The Evening's Highlight
I first met Professor Seymour when Don and I were first recruiting cast members for Shiro's Head in one of his Drama classes. I remember that day. All but one of the students looked as if they were taking the drama course just to get the "easy units". They all just sat around, blank-faced. Based on what I saw from Prof. Seymour's performance, believe me when I say that Guam's talent should be gauged by Professor Seymour's excellent performance in the skit. His flawless comedic timing, his delivery and confidence on stage set the bar for others to emulate.
By the final bow, the entire theater audience was all smiles, applause and even more cheers. It made me think...for such a small island with such raw talent, why aren't there more productions? Whether theater plays, television media or even webisodes? Guam is the place that has the most do-it-yourselfers I've ever seen per capita. DIY mechanics, musicians, shopkeepers, carpenters - you name it - they got it. Heck, I'm a DIY filmmaker. So why not ban together and create an industry? Some would say it's because Guam is too small. I say it's because no one has taken the lead. Yet.
Tuesday, November 6, 2007
Isla Center for the Arts at UOG began the exhibit of the Rainbow Series of prints from French-born Japanese printmaker, Paul Jacoulet. This particular series of prints were the results of his tour of the Micronesia islands back around the 1930's/40's.
While enjoying and studying his prints at the exhibit (the one I posted here was my favorite), the thought popped into my head - Where will my works will be in 80 years?
Although we know that long after any artist is gone, their work stands the test of time long enough to make impressions on future generations. But even through we're armed with that knowledge...what contributions will we make?
What will our work say about us as a generation or even just about you as an individual?
It doesn't matter if you're a commissioned artist, a freelancer or a hobbyist - if someone was walking through your exhibit 80 years from now, what would they think?
Saturday, November 3, 2007
Fast forward six months and I'm sitting in a restaurant having dinner with my parents-in-law. Since the rough cut was pretty much done, I wanted to share the progress of Shiro's Head, so I take out the iBook from my backpack, excited to show a two-scene rough cut. They attentively sat and watched the Inarajan Pool scene and the baseball field scene. When the clips were done, their response was, well...how can I put this...their own.
No comments, no suggestions, no questions. Just a straight eye-to-eye-to-eye silent head nod.They just sat across from me and nodded silently. Wow - it was the "Mom Syndrome" alive and in concert. I love my parents-in-law and they're the nicest people, supportive and happy. But, as with my own mom, the diagnosis was the same - a case of the "Mom Syndrome".
My wife went on to remind me that her parents aren't exactly the demographic that Shiro's Head was directed towards. I know...it's totally understandable. At first, I thought that it was just the fact that it was the process of "moviemaking" that they didn't really understand or know how to respond to. Or maybe the clips were just flat out bad. But the more I thought about it, the I understood. I broke it down to two possibilities:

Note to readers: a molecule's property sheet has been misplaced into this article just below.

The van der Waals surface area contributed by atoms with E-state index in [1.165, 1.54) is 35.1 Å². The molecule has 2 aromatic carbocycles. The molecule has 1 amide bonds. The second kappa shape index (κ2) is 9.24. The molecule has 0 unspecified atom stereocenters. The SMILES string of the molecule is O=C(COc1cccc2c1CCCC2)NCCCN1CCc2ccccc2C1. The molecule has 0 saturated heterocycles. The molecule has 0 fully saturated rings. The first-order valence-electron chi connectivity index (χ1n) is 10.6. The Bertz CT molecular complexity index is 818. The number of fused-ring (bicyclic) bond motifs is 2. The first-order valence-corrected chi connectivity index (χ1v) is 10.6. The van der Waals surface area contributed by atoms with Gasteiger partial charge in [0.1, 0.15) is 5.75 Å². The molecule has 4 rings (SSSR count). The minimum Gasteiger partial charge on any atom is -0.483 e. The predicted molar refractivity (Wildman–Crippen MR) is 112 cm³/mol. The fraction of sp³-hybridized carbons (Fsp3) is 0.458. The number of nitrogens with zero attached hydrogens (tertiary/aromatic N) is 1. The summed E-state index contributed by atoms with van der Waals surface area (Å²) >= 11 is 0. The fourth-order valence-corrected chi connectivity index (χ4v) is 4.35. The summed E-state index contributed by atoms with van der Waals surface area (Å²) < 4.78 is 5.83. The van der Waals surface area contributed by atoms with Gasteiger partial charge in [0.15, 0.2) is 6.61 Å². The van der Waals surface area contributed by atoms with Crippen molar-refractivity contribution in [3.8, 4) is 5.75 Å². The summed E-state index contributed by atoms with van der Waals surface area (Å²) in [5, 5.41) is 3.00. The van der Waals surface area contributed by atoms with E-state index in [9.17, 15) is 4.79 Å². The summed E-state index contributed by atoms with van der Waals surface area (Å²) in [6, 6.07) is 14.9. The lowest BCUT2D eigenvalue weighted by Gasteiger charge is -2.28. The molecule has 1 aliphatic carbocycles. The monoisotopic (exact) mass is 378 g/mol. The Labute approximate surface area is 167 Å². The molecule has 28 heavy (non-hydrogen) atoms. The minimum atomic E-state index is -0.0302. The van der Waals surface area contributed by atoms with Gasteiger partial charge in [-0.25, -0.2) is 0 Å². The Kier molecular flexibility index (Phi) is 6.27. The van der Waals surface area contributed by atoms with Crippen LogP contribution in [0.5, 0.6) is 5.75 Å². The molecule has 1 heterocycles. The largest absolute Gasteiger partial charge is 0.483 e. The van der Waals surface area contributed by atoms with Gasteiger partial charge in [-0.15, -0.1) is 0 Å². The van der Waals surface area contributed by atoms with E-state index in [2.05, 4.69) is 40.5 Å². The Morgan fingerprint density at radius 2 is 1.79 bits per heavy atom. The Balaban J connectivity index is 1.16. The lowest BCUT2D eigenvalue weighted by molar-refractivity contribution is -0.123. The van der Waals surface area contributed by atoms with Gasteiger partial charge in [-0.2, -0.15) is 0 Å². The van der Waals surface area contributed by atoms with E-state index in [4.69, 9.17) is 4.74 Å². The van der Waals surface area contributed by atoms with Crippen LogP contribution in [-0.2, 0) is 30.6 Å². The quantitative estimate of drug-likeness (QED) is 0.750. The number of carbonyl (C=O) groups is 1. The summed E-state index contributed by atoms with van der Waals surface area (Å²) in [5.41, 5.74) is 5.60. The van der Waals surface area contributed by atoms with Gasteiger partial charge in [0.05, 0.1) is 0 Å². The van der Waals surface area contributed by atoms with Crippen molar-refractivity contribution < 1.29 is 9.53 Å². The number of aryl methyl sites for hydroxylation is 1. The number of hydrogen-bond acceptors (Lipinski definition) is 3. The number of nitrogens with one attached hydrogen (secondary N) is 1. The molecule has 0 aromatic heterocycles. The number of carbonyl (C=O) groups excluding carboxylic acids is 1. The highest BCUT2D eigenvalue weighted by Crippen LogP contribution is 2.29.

That's nice. What's on TV?
#1: They needed to see the scene in its entirety to fully understand the importance of the clips that they viewed.
#2: It wasn't that they didn't appreciate the hard task of moviemaking...it's just one of those "you had to be there" moments.The new porch you just built, the money you saved on your vacation, your kid's excellent report card...no one will actually really care as much as you do or be as excited as you are, because they won't understand the journey/effort/time that it took to accomplish it.
But...because all art is subjective, the arts are more susceptible to the Mom Syndrome since most people aren't able to relate to the feelings of expression through a creative entity. It's not that they don't care...it's just that they may not know how to relate. Either that or the material really is bad. Only kidding.
Friday, November 2, 2007
I always wonder why the media outlets on Guam seem to never change. After I touched down last night - on the way up to Yigo - I wondered. Everything sounds and looks the same. The radio stations, the television station programming, bumpers and graphics all look the same. The newspaper layout, format and stories look like they did in the 90's.
I've been home to Guam back and forth half a dozen times in the last five years, so I'm aware of the current changes in the media circle. But none that's too mind blowing. Why? Is "good enough" good enough? Maybe on an island rooted so far into its humble, local lifestyle they couldn't care less for the media-hungry/savvy ways of the mainland. But why not? They do it all the time on Guam - they just call it "gossip".
Regarding current media, one of the few notable "changes" on the island worth noting is that the newest buzz seems to come from a radio station that plays oldies. I love listening to KIJI FM 104! Great job Daryl, Ryan and the rest of the crew!